Again, however, defendant's focus inevitably is on the contents of documents produced, not the act of production. Defendant can point to no testimonial aspect of the act of production of these materials that was used by the government to obtain subsequent search warrants or subpoenas or, ultimately, the indictment of defendant. Moreover, the government obtained the same basic information regarding these financial accounts both from IRP data furnished by the IRS under ex parte order and from defendant's tax preparer under a grand jury subpoena. Neither of those sources was, the Court concludes, tainted in any way. Indeed, Agent Becker testified that she became aware of these accounts from the IRP data, not from defendant's documents. The Court therefore concludes that there were independent, untainted sources for this same financial information. Finally, subpoenas were later issued to Citibank to obtain the records related to that account, which again served as an independent source for the information ultimately used by the government. 4. Cash Lifestyle
The search warrants and supporting affidavit relating to defendant's residence and office do not mention any of these accounts. The indictment mentions the Citibank account, but not Dreyfuss or Fidelity; indeed, the government has never asserted that the Fidelity account involved any criminal conduct.
Certain money orders and other documents produced by defendant to the grand jury reflected a "cash lifestyle" that was of significance in the government's tax investigation. Here too, however, defendant cannot sustain his Fifth Amendment claim given the record evidence.
First, there is no persuasive challenge made by defendant based on the act of production as opposed to the contents of such materials. On the other hand, defendant is somewhat persuasive that the government's attempt to show a cash lifestyle based on information from Mr. Kelly relating to late rent payments by cashier's check or money order is misplaced given the lease requirement that late payments be made in that manner. But the government has produced persuasive evidence from the D.C. prosecutor that a factor heavily influencing the belief that defendant had a cash lifestyle was independent information from credit reports showing virtually no credit activity. That independent source is enough to defeat defendant's claim. The combination of the absence of any testimonial aspect of the act of production together with an independent source for the information is enough to establish that no Fifth Amendment violation occurred relating to money orders or other indicia of a cash lifestyle.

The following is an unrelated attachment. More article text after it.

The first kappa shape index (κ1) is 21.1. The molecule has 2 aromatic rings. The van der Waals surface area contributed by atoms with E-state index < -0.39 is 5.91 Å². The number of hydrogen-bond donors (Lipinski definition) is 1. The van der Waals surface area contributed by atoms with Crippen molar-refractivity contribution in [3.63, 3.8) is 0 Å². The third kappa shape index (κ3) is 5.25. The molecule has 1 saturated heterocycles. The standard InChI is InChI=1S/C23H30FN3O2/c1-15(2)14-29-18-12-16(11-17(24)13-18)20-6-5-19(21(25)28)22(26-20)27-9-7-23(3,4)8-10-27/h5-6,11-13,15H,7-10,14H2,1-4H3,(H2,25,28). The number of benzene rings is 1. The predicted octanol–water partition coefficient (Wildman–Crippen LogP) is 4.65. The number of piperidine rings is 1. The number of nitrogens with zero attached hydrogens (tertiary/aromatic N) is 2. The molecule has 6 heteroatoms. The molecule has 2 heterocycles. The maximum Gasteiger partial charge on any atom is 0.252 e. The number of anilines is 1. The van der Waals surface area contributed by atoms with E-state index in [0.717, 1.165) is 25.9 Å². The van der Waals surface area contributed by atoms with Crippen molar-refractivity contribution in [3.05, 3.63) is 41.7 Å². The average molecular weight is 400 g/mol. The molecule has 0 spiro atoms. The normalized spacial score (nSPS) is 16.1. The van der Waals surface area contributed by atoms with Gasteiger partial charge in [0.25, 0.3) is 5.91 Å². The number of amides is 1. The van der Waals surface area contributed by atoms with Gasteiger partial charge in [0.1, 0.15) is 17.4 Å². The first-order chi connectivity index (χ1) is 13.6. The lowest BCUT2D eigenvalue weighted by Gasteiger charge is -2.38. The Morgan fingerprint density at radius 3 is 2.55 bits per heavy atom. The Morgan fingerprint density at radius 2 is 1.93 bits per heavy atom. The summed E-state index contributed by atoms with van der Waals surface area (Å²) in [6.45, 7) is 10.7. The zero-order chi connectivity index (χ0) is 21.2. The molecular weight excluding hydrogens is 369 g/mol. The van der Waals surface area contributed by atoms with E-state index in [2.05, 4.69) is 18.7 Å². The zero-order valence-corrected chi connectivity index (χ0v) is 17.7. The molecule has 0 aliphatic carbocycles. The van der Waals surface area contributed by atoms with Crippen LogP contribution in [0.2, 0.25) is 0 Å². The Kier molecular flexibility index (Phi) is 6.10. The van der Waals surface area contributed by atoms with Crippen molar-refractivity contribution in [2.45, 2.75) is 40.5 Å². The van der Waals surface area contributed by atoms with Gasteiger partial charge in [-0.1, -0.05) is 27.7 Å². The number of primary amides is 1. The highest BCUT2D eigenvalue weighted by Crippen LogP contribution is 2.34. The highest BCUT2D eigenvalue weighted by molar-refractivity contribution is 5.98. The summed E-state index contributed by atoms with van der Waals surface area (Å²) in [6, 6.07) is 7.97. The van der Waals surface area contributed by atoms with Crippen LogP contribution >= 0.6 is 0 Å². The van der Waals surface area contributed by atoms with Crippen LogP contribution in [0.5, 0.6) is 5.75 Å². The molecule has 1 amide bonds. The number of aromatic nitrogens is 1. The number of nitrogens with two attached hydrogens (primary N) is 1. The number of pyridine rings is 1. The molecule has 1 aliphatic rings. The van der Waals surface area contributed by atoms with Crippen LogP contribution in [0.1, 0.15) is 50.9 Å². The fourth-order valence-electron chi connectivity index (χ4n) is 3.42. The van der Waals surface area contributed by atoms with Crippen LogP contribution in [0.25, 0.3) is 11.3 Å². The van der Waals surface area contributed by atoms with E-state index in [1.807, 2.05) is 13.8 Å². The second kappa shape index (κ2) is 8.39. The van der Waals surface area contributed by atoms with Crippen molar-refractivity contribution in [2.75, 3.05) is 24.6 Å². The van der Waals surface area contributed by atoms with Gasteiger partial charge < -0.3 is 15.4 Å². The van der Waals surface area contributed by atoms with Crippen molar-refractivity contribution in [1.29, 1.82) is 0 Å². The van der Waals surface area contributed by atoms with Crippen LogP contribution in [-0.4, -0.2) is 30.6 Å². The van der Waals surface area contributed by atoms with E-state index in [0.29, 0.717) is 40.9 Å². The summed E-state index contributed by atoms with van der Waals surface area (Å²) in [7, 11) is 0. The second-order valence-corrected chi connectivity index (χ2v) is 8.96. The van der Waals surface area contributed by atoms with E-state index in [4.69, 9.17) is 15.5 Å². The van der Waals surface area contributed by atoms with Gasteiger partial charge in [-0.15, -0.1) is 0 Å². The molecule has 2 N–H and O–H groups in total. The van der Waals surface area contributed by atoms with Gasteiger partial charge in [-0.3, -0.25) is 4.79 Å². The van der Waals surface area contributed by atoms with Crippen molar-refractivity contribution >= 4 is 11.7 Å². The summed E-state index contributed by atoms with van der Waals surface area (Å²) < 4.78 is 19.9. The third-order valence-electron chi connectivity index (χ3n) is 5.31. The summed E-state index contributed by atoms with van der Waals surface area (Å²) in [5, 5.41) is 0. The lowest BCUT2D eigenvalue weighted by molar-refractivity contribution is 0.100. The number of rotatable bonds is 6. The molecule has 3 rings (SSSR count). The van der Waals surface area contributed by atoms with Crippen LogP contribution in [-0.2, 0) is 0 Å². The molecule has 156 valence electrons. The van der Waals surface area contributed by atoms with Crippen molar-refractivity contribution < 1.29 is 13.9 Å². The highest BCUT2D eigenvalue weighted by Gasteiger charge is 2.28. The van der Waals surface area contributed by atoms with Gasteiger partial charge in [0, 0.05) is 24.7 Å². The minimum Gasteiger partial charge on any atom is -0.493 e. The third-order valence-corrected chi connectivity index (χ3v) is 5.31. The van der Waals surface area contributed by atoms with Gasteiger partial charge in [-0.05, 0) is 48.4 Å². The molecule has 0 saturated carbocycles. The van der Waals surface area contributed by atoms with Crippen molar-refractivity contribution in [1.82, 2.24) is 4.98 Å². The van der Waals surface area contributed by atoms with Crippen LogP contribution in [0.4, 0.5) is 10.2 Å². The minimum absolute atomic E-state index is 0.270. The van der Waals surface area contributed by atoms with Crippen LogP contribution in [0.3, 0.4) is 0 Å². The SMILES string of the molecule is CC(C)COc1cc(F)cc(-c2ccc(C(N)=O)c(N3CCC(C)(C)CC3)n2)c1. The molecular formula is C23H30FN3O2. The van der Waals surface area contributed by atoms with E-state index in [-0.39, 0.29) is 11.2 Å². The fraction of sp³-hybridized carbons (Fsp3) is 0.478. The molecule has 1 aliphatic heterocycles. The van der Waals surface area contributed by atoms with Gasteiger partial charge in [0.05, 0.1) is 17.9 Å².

5. Maggie Alexander
Perhaps the most serious of defendant's contentions relates to alleged improper direct or derivative use of information relating to Maggie Alexander, an employee in defendant's law office. There are three arguments that defendant pursues. First, he contends that the government initially became aware of Maggie Alexander through the inclusion of her name in a document produced by defendant under immunity. Second, defendant challenges the use of her identity and all that flowed from it in the development and approval of search warrants for defendant's residence and office. Third, defendant contends that the later use of her Maryland grand jury testimony, which included examination on some documents produced by defendant, in the District of Columbia grand jury was an impermissible derivative use of immunized material. Each of these contentions will be examined in turn.
a. For several reasons, the revelation of Maggie Alexander's identity through a health care form produced by defendant to the grand jury does not lead to a violation of his Fifth Amendment rights. To begin with, it was a "foregone conclusion" that defendant would possess documents identifying someone who worked for him in his law practice. Although defendant argues that the government only knew that he was a sole practitioner, not that he was an employer, the Court concludes that it was a foregone conclusion in this day and age in the Washington area that a sole practitioner would have some staff, even if part — time or temporary, to assist him in his legal practice. Moreover, it was also a foregone conclusion that certain administrative documents, including health care forms, would exist with respect to such staff, and would be in defendant's possession. It does not really matter whether the person was an employee or someone else assisting with paperwork for the sole practitioner — it was a foregone conclusion that there would be someone and that there would be documents reflecting that person's existence and identity. Although continuing to insist otherwise, defendant conceded in argument at the Kastigar hearing that this is not his strongest point.